It is always the best policy to speak the truth, unless, of course, you are an exceptionally good liar.

— Jerome K. Jerome

The most helpful Jerome K. Jerome quotes that are simple and will have a huge impact on you

I like work; it fascinates me. I can sit and look at it for hours.

59

People who have tried it, tell me that a clear conscience makes you very happy and contented; but a full stomach does the business quite as well, and is cheaper, and more easily obtained.

58

Nothing is more beautiful than the love that has weathered the storms of life.

The love of the young for the young, that is the beginning of life. But the love of the old for the old, that is the beginning of things longer.

52

Let your boat of life be light, packed with only what you need - a homely home and simple pleasures, one or two friends, worth the name, someone to love and someone to love you, a cat, a dog, and a pipe or two, enough to eat and enough to wear, and a little more than enough to drink; for thirst is a dangerous thing.

44

Opportunities flit by while we sit regretting the chances we have lost, and the happiness that comes to us we heed not, because of the happiness that is gone.

31

A good woman's arms round a man's neck is a lifebelt thrown out to him from heaven.

30

Love is like the measles; we all have to go through it.

29

It is impossible to enjoy idling thoroughly unless one has plenty of work to do.

27

The weather is like the government, always in the wrong.

25

They [dogs] never talk about themselves but listen to you while you talk about yourself, and keep up an appearance of being interested in the conversation.

25

The shy man does have some slight revenge upon society for the torture it inflicts upon him. He is able, to a certain extent, to communicate his misery. He frightens other people as much as they frighten him. He acts like a damper upon the whole room, and the most jovial spirits become, in his presence, depressed and nervous.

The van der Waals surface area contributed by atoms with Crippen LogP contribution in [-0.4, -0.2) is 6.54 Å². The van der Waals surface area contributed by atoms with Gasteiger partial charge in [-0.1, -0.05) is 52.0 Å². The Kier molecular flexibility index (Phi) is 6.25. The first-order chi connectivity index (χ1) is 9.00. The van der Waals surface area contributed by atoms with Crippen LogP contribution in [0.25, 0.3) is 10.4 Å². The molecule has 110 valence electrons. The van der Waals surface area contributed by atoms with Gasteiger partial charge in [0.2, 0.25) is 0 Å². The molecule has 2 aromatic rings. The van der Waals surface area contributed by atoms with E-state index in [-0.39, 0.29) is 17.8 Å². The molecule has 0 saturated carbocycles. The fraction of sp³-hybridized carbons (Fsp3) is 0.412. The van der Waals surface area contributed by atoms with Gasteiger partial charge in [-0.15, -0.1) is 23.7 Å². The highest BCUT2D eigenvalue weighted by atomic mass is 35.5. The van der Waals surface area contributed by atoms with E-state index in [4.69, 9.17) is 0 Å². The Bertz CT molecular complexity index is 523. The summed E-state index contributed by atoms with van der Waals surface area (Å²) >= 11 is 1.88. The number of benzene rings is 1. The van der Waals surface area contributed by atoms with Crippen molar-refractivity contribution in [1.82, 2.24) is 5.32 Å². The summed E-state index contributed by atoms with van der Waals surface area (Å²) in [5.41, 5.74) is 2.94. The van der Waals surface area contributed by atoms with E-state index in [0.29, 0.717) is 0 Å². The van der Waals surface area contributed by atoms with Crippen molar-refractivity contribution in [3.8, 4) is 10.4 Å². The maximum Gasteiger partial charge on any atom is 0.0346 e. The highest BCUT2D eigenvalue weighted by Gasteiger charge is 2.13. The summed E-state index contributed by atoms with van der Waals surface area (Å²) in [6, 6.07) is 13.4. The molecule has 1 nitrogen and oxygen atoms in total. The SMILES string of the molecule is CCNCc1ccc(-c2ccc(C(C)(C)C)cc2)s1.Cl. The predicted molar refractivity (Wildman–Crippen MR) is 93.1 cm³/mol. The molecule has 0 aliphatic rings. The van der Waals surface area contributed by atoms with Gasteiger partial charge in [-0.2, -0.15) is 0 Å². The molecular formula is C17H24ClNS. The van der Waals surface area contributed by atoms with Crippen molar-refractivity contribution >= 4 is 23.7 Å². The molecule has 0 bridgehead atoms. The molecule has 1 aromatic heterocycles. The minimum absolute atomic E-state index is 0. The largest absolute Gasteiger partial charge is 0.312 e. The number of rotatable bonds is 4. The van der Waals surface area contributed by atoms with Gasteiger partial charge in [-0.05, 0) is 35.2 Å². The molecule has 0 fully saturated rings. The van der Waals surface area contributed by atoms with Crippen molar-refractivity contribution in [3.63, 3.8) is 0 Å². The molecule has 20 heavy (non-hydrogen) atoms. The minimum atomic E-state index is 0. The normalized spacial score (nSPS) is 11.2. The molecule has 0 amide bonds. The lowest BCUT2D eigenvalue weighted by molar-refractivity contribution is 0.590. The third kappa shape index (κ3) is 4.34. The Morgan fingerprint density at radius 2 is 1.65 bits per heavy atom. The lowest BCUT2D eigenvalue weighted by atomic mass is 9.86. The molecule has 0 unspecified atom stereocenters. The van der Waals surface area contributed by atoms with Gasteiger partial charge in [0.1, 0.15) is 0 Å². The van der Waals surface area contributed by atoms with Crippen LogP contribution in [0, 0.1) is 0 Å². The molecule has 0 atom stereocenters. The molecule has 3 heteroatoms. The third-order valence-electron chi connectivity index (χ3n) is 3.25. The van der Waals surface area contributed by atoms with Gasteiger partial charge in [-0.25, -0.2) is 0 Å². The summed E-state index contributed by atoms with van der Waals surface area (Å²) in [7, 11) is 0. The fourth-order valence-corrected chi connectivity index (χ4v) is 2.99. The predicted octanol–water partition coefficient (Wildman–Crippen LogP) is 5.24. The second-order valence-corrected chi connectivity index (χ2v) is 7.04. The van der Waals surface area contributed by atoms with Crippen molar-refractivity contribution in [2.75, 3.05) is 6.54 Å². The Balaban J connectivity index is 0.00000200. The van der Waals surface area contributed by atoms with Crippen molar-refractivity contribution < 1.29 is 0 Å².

25

It is so pleasant to come across people more stupid than ourselves.

We love them at once for being so.

24

About Jerome K. Jerome

Quotes 124 sayings
Nationality English
Profession Author
Birthday October 16

He is very imprudent, a dog; he never makes it his business to inquire whether you are in the right or the wrong, never asks whether you are rich or poor, silly or wise, sinner or saint. You are his pal. That is enough for him.

20

If there is one person I do despise more than another, it is the man who does not think exactly the same on all topics as I do.

20

Eat good dinners and drink good wine;

read good novels if you have the leisure and see good plays; fall in love, if there is no reason why you should not fall in love; but do not pore over influenza statistics.

15

Some people are under the impression that all that is required to make a good fisherman is the ability to tell lies easily and without blushing; but this is a mistake.

14

It seems to me so shocking to see the precious hours of a man's life - the priceless moments that will never come back to him again - being wasted in a mere brutish sleep.

14

The shy man does have some slight revenge upon society for the torture it inflicts upon him.

13

Life will always remain a gamble, with prizes sometimes for the imprudent, and blanks so often to the wise.

13

Splendid cheeses they were, ripe and mellow, and with a two hundred horse-power scent about them that might have been warranted to carry three miles, and knock a man over at two hundred yards.

11

A glass of wine often makes me a better man than hearing a sermon.

10

A cat's got her own opinion of human beings.

She don't say much, but you can tell enough to make you anxious not to hear the whole of it.

9

There is no more thrilling sensation I know of than sailing.

It comes as near to flying as man has got to yet - except in dreams.